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Forest Path


First published by Crosswinds Poetry Journal


The old woman smiles

with a mouth full of filled teeth 

and thoughts of a dusty will

while she chatters about people forgotten

and tire swings-- She is the oak tree

that stands between the edge 

of a conservation zone and electric wires, 

a stubborn woman with a cantankerous tongue 

and accusatory glare. Her skeleton aches 

as she stretches over wires and a gale blows, 

arguing in coarse gray and green.

She is weak and strong from age 

but inflexible, arthritic, 

making her scream at the wind

as it rends leaves from her limbs.

Her trunk is bent, but it defies gravity,

forcing a permanent view of the ground, 

forcing her to follow people 

from the top of her eyes. 

The tree’s burlwood remains out of reach,

protected by her crusty bark

and from those who want 

to throw a rope over, and hold it 

while they rev their saw. 




An Anthology of poetry, prose and pictures published through the
Sandwich Arts Alliance



First Published in DASH Literary Journal

He starts low,

a barely audible baritone

tuned to the beat of the train.

His words blend with the alcohol in his blood,

creating octaves of suspense as the volume of his aria increases,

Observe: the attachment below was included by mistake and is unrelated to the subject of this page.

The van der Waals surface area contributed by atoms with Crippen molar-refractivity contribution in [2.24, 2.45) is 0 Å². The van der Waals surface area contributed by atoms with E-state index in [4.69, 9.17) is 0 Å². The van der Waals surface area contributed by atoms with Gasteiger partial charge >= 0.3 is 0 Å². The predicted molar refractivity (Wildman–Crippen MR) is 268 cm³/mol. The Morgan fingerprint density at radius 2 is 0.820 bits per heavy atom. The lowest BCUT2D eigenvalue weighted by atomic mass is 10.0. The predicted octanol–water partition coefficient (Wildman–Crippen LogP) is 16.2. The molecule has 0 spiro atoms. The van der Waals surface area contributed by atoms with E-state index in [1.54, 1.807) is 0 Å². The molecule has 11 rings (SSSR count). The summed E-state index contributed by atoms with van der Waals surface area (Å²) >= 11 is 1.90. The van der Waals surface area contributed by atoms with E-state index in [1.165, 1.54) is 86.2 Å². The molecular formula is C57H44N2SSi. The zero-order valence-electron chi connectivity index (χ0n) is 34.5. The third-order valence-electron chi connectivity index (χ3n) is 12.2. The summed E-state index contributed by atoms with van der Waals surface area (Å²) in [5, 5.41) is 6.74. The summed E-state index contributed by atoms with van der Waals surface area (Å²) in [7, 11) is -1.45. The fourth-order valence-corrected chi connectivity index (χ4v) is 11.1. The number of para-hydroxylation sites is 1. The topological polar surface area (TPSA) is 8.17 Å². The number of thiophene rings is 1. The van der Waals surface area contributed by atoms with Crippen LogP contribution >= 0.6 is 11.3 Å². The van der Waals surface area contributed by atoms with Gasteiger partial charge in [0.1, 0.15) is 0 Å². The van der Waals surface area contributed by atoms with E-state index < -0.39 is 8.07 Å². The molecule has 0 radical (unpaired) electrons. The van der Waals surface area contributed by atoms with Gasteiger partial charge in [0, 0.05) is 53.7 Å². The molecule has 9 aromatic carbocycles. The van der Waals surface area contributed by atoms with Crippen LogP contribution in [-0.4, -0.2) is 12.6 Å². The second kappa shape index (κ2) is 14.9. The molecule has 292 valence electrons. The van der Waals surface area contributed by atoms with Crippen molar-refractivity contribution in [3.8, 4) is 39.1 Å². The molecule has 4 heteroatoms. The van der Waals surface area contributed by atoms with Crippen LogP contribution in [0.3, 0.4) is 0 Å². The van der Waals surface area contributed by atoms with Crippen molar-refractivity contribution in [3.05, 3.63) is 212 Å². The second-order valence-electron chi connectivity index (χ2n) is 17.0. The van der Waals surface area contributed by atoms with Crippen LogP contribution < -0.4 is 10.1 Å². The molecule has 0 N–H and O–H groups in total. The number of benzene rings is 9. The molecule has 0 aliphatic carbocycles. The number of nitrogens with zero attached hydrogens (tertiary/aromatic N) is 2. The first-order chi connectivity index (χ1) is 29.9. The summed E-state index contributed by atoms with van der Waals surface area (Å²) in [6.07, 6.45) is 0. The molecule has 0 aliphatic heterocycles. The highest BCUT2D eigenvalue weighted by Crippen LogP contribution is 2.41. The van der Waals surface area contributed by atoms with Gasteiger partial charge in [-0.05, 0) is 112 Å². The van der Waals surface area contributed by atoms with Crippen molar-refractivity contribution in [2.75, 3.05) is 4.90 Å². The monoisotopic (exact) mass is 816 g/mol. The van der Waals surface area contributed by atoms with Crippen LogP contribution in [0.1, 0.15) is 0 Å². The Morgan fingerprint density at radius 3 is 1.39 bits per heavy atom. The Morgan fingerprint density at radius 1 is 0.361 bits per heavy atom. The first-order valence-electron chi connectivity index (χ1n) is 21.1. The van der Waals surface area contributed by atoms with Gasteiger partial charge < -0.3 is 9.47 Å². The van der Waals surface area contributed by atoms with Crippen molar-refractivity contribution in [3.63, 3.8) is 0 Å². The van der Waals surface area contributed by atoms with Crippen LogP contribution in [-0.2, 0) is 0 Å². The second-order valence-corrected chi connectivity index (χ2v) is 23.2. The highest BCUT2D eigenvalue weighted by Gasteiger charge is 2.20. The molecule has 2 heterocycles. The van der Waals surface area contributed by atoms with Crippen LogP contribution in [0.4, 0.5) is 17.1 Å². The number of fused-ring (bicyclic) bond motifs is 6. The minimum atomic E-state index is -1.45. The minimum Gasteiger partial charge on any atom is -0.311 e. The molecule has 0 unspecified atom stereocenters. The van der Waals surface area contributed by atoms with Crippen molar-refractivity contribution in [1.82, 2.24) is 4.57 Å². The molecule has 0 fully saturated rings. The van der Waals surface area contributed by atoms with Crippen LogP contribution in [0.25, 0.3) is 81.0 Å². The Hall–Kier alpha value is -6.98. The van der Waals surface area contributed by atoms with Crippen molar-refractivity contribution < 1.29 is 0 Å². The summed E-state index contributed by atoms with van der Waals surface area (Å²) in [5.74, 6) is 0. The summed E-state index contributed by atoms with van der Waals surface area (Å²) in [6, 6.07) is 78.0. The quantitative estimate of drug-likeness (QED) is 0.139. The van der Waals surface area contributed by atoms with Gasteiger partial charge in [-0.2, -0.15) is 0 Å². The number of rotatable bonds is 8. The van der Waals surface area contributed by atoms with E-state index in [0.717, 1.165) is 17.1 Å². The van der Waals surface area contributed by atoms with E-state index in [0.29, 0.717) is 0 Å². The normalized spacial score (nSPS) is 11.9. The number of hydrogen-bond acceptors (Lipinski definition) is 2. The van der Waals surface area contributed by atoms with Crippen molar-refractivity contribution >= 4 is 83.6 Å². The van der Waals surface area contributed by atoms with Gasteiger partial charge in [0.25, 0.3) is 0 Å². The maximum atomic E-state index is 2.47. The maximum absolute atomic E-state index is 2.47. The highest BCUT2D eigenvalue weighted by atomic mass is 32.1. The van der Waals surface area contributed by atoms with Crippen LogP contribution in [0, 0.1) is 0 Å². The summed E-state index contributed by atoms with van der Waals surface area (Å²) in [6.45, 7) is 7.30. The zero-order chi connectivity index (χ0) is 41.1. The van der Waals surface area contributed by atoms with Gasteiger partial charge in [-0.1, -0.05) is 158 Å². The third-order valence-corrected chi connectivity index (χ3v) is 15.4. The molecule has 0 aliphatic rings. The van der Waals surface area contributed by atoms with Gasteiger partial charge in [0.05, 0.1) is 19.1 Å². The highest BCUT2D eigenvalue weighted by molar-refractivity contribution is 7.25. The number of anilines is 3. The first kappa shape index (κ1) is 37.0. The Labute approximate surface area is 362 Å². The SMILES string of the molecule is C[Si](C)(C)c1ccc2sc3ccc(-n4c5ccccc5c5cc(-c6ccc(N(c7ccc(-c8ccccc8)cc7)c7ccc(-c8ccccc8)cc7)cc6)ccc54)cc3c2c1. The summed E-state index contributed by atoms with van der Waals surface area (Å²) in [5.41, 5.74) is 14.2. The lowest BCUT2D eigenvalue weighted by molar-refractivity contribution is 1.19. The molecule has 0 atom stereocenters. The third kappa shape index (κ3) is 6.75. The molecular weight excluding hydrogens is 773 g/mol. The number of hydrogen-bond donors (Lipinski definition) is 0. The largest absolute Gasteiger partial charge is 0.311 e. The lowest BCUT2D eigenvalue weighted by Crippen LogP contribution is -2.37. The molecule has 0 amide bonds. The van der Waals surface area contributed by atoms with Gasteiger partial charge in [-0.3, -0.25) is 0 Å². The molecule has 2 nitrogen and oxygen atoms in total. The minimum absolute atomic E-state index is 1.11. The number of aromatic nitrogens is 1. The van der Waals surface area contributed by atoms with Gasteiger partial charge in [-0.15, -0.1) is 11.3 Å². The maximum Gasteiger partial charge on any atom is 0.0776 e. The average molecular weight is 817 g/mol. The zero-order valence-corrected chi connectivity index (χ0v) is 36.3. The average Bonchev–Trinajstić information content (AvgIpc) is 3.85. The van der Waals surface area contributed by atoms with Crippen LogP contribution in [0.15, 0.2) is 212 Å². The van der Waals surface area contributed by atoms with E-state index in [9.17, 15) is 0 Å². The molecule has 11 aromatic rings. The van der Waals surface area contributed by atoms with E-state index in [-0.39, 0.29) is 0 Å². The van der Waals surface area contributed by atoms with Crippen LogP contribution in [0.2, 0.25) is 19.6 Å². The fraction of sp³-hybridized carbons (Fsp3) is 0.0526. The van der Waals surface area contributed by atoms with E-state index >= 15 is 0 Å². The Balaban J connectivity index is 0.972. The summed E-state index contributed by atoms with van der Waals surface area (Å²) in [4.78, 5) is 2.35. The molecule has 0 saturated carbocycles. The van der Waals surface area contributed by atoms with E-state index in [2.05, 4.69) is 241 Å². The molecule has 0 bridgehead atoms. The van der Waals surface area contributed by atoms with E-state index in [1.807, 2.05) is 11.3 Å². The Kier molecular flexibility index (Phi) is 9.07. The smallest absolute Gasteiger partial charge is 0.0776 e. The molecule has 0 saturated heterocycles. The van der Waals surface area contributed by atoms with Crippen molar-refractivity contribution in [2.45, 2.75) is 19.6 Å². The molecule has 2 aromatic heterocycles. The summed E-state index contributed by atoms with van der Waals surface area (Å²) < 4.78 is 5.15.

enticing passengers to look up from their phones.


His inebriation level rises

and falls with his scales

as he drinks from the heart of the score.

Then the passenger launches into a full arioso.

His voice fills the car, building its crescendo,

reverberating off faces perplexed by the contradictions

of power and tattered threads, of quality and poverty.

Italian echoes between walls of doubt,

and cascades off the steel sides.

He holds his note-- strong-- insistent-- a perfect D sharp.


I nudge my friend.

“I know this voice. Charles sang opera as he cleaned

my parent’s house.”

Odd. Why is he in this city?

I sigh.

I never asked him what he sang-- or where he learned it.

His voice was deep but hesitant.

The glory of opera was concealed

within his cheese sandwiches.


Charles’ song subsides into a whisper as we near a stop.

He accepts the inevitable diminuendo.

Humming his eulogy, he rises and trudges down the aisle,

the gait of a man disappointed,

mourning the inadequacy of his life.

There is no applause.


First Published in Literary Hatchet

Once upon a time may be an apt beginning—

for non-believers.

Maybe I could say it was a dark and stormy night—

but it was not stormy.


The night was clear, a new moon night.

Darkness held our hands.  

We were hunting for a campground—

after 9:00pm.

Instead of toasting marshmallows,

or reading the best book ever,

or sleeping,

we were still in the car.

Sleeping would have been preferable to

Not Knowing.


A night search teases campers

with yawns, with grumbling stomachs,

with signs of campgrounds thirty miles back.

Oh yes, we saw that sign.

The billboard stood out when our headlights illuminated it,

and it was not a cheap, home-made sign with missedpellings.

The real sign told us of a campground up ahead,

and we heard that announcement because this was

a silent car full of family.


The Cascades loom over their prey,

waiting to pounce,

hungry for Lost Travelers.

People get lost, disappear, die on dark nights of cascades.